Identifying Objects in Microsoft Active Directory



To be able to uniquely identify objects in Active Directory, Microsoft uses a 128-bit Globally Unique Identifier or GUID. You should note that if you move an object in your AD tree, or even if you rename the object inside of Active Directory, this GUID remains unchanged. There is one important exception to this, and that would be a move across a forest to another forest using something like the Active Directory Migration Tool (ADMT). This situation does not preserve the GUID.

Distinguished Names

We humans are certainly not going to work with GUIDs to identify objects in AD. Fortunately, there is another method of identification called distinguished names (DN). This approach is actually referenced in the LDAP specifications. The DN provides a nice hierarchical path to the object in addition to names. For example, we might have a domain of The DN would be:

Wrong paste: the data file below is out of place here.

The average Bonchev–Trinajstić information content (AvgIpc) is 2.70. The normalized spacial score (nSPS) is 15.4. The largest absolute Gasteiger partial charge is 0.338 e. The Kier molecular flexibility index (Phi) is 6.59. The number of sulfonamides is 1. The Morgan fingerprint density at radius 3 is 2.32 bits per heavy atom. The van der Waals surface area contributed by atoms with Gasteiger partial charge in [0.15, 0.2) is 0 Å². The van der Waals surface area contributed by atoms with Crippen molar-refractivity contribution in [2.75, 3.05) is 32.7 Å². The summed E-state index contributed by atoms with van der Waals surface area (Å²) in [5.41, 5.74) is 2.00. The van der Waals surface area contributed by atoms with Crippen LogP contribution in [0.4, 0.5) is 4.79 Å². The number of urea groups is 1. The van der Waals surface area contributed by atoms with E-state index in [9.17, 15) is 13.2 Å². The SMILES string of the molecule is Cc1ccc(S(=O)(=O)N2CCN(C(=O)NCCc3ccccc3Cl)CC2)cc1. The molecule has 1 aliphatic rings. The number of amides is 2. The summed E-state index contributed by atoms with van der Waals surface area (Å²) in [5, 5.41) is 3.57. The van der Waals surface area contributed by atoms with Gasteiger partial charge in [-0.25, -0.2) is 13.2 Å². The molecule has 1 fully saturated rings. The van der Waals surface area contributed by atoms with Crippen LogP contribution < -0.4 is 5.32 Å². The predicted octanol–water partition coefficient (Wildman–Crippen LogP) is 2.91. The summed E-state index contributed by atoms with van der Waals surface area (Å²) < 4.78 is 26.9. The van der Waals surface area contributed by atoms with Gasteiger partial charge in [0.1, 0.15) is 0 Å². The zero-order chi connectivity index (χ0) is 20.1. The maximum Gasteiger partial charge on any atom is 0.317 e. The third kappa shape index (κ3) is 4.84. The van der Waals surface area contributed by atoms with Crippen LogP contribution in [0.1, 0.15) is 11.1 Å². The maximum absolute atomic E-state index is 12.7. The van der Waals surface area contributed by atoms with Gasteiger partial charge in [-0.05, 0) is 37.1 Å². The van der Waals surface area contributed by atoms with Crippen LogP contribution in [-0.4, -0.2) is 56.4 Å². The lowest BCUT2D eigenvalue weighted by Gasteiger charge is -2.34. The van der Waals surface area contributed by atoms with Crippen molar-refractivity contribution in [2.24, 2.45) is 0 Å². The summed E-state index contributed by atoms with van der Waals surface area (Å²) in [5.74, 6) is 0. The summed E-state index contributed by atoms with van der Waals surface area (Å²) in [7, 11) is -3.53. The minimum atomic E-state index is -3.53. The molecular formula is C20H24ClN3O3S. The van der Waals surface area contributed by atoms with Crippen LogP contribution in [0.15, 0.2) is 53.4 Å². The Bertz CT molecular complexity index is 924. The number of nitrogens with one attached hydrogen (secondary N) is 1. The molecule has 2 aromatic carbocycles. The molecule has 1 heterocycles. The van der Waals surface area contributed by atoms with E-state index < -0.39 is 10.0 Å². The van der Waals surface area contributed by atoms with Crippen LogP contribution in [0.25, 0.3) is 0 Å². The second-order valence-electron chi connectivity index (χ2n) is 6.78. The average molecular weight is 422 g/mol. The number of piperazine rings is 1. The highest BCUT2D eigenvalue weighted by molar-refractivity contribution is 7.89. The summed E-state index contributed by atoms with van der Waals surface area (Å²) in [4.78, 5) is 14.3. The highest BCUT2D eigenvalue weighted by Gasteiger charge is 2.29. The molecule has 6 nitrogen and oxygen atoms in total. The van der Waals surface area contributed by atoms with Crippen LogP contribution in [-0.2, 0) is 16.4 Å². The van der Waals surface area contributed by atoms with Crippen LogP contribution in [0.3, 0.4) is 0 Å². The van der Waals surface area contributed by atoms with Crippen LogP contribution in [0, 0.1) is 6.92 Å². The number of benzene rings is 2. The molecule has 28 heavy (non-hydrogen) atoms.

We also have relative distinguished names (RDN) to identify the object in a parent container. For example, consider this DN:


The RDN would be:


Attribute Types

Notice from our examples above there is an Attribute Type as part of the DN. Here is a list of these Attribute Types:

  • CN = Common Name
  • L = Locality Name
  • ST = State or Province Name
  • O = Organization Name
  • OU = Organizational Unit Name
  • C = Country Name
  • STREET = Street Address
  • DC = Domain Component
  • UID = User ID

AD uses CN, L, O, OU, C, and DC.
Pearson Education (InformIT)

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